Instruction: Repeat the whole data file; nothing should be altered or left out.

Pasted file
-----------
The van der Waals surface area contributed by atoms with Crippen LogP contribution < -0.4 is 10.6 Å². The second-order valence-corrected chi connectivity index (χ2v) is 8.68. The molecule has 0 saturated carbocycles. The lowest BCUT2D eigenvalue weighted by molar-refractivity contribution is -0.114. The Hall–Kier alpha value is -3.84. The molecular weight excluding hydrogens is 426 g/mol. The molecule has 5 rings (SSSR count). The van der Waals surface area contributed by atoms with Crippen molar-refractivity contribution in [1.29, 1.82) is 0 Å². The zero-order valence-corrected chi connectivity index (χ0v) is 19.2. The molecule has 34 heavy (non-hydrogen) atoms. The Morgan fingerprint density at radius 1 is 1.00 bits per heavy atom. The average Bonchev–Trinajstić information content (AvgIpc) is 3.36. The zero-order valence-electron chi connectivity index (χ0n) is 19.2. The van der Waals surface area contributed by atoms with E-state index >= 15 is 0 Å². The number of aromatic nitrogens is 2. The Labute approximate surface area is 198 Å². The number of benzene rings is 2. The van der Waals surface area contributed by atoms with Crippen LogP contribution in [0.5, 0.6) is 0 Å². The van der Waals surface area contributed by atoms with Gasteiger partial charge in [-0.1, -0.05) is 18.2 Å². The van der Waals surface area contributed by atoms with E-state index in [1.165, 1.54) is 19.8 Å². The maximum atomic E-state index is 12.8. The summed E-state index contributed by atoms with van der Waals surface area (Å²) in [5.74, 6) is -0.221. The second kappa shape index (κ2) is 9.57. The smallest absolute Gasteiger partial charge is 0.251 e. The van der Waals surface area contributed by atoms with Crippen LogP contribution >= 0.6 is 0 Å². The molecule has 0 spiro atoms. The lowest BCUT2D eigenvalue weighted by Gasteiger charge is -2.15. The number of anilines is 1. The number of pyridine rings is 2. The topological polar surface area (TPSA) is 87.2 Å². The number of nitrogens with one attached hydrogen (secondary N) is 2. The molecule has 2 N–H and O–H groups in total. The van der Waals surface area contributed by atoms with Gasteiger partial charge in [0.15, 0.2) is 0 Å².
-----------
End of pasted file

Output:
The van der Waals surface area contributed by atoms with Crippen LogP contribution < -0.4 is 10.6 Å². The second-order valence-corrected chi connectivity index (χ2v) is 8.68. The molecule has 0 saturated carbocycles. The lowest BCUT2D eigenvalue weighted by molar-refractivity contribution is -0.114. The Hall–Kier alpha value is -3.84. The molecular weight excluding hydrogens is 426 g/mol. The molecule has 5 rings (SSSR count). The van der Waals surface area contributed by atoms with Crippen molar-refractivity contribution in [1.29, 1.82) is 0 Å². The zero-order valence-corrected chi connectivity index (χ0v) is 19.2. The molecule has 34 heavy (non-hydrogen) atoms. The Morgan fingerprint density at radius 1 is 1.00 bits per heavy atom. The average Bonchev–Trinajstić information content (AvgIpc) is 3.36. The zero-order valence-electron chi connectivity index (χ0n) is 19.2. The van der Waals surface area contributed by atoms with E-state index >= 15 is 0 Å². The number of aromatic nitrogens is 2. The Labute approximate surface area is 198 Å². The number of benzene rings is 2. The van der Waals surface area contributed by atoms with Crippen LogP contribution in [0.5, 0.6) is 0 Å². The van der Waals surface area contributed by atoms with Gasteiger partial charge in [-0.1, -0.05) is 18.2 Å². The van der Waals surface area contributed by atoms with E-state index in [1.165, 1.54) is 19.8 Å². The maximum atomic E-state index is 12.8. The summed E-state index contributed by atoms with van der Waals surface area (Å²) in [5.74, 6) is -0.221. The second kappa shape index (κ2) is 9.57. The smallest absolute Gasteiger partial charge is 0.251 e. The van der Waals surface area contributed by atoms with Crippen LogP contribution >= 0.6 is 0 Å². The molecule has 0 spiro atoms. The lowest BCUT2D eigenvalue weighted by Gasteiger charge is -2.15. The number of anilines is 1. The number of pyridine rings is 2. The topological polar surface area (TPSA) is 87.2 Å². The number of nitrogens with one attached hydrogen (secondary N) is 2. The molecule has 2 N–H and O–H groups in total. The van der Waals surface area contributed by atoms with Gasteiger partial charge in [0.15, 0.2) is 0 Å².